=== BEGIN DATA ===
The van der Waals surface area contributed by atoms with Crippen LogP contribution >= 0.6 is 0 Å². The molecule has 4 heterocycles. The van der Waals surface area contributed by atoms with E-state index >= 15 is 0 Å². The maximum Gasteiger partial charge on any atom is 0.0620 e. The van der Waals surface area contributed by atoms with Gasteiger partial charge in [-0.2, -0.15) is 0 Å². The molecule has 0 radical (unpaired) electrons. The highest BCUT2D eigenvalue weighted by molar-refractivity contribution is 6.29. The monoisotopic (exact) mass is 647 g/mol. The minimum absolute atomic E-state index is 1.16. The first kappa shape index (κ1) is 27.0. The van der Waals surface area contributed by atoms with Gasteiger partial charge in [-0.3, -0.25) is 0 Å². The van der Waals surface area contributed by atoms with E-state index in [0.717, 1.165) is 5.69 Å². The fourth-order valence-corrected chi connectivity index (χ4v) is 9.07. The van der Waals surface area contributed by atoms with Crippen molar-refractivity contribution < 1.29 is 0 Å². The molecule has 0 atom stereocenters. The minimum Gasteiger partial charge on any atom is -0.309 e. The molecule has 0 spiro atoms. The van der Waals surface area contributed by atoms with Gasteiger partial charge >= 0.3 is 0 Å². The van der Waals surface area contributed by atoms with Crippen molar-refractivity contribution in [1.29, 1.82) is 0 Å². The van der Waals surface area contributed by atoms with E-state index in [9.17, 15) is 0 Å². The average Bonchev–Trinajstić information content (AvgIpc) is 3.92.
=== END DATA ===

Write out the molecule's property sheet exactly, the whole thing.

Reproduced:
The van der Waals surface area contributed by atoms with Crippen LogP contribution >= 0.6 is 0 Å². The molecule has 4 heterocycles. The van der Waals surface area contributed by atoms with E-state index >= 15 is 0 Å². The maximum Gasteiger partial charge on any atom is 0.0620 e. The van der Waals surface area contributed by atoms with Gasteiger partial charge in [-0.2, -0.15) is 0 Å². The molecule has 0 radical (unpaired) electrons. The highest BCUT2D eigenvalue weighted by molar-refractivity contribution is 6.29. The monoisotopic (exact) mass is 647 g/mol. The minimum absolute atomic E-state index is 1.16. The first kappa shape index (κ1) is 27.0. The van der Waals surface area contributed by atoms with Gasteiger partial charge in [-0.3, -0.25) is 0 Å². The van der Waals surface area contributed by atoms with E-state index in [0.717, 1.165) is 5.69 Å². The fourth-order valence-corrected chi connectivity index (χ4v) is 9.07. The van der Waals surface area contributed by atoms with Crippen molar-refractivity contribution < 1.29 is 0 Å². The molecule has 0 atom stereocenters. The minimum Gasteiger partial charge on any atom is -0.309 e. The molecule has 0 spiro atoms. The van der Waals surface area contributed by atoms with Gasteiger partial charge >= 0.3 is 0 Å². The van der Waals surface area contributed by atoms with Crippen molar-refractivity contribution in [1.29, 1.82) is 0 Å². The van der Waals surface area contributed by atoms with E-state index in [9.17, 15) is 0 Å². The average Bonchev–Trinajstić information content (AvgIpc) is 3.92.